To start the process, teams at Penn Medicine launched a “Your Big Idea” innovation tournament that allowed clinicians to outline “pain points” and suggest improvements to EHRs. Suggestions included updating the systems to make it easier to find data with fewer clicks, making it easier to fill out the charts, making it easier to log in, and making certain data available by default so that clinicians do not have to re-enter information to get further in the chart.

Penn Medicine’s four-part plan to improve EHRs moved to a second phase in November, which included bringing in additional resources and delivering 670 one-to-one personalization sessions for physicians. According to Hepschmidt, the sessions were well-received, and teams are looking at how to offer these sessions more proactively throughout the year.

The third phase is to pilot “optimization sprints” in four departments, using a team-based approach by involving resources from multiple areas of expertise — clinicians, analysts and operational experts — to help identify opportunities for enhancements to workflows, functionality and education needs over a 12-week period of time.

Next, teams will identify where EHR workflow needs to change, how to enhance EHR functionality and where there may be educational opportunities for physicians, which will help develop a comprehensive plan to address the concerns. Another part of the plan is to look at areas that require solutions that extend the EHRs and engage other Penn Medicine teams to develop and design new tools to ease the burden.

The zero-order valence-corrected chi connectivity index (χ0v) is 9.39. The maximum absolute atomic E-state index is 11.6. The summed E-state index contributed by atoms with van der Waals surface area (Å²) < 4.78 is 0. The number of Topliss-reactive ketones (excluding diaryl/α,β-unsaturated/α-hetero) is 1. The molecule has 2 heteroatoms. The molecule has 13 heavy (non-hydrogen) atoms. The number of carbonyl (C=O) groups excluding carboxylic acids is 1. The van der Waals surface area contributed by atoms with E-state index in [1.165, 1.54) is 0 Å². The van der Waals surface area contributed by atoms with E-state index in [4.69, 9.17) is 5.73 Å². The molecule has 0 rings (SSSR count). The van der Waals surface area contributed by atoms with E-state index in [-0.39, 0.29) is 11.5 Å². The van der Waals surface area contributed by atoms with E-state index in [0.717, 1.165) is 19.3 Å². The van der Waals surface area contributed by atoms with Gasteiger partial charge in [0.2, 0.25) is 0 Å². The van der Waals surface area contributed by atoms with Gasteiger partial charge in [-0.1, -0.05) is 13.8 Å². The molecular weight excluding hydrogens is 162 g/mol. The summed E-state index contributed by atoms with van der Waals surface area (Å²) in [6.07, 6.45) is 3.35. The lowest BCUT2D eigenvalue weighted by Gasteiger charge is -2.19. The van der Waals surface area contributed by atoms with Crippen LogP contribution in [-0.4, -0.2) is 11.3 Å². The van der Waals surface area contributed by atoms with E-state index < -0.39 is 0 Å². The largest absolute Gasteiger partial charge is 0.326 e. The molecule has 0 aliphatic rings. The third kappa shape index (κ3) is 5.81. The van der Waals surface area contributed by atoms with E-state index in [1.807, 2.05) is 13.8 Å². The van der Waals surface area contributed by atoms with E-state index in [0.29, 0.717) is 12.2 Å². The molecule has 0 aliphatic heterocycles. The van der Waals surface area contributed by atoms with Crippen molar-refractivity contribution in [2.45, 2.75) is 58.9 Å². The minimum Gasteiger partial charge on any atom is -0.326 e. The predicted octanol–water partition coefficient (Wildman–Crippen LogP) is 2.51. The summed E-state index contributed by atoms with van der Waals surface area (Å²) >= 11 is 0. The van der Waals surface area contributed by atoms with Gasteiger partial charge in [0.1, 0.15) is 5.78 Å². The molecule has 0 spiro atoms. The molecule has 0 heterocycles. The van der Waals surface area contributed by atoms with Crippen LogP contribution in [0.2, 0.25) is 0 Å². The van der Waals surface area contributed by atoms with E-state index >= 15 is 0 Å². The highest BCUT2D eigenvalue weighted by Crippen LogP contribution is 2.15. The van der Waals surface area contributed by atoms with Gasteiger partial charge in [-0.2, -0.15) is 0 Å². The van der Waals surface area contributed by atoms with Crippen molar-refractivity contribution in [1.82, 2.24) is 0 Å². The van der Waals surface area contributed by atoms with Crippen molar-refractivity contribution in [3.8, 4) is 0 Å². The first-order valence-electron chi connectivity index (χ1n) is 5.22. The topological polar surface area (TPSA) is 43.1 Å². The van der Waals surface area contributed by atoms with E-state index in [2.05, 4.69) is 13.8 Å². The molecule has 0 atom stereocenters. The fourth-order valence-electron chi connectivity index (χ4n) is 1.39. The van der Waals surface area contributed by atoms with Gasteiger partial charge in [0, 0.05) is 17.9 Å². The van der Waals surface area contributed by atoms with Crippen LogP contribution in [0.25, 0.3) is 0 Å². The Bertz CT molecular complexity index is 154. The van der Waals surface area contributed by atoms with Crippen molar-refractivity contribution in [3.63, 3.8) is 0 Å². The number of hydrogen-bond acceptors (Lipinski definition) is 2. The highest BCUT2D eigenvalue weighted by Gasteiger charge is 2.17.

Katherine Choi, MD, senior clinical innovation manager in Penn Medicine’s Center for Health Care Innovation, said the center has been working on tools that will tailor EHR systems in two initial areas of consultation. She explained that there is an opportunity to tailor notifications to inpatient providers to make curated, disease-based data views for outpatient providers.

Katherine Choi, MD
Katherine Choi

“We’ve gotten to this point where the core EHR is the source of truth as a robust, reliable system, and there are still new ways of building towards the next stage of making it more modern and designed for the clinician,” Choi said. “We want to move from a system that they use by necessity to one that is more efficient and even delightful.”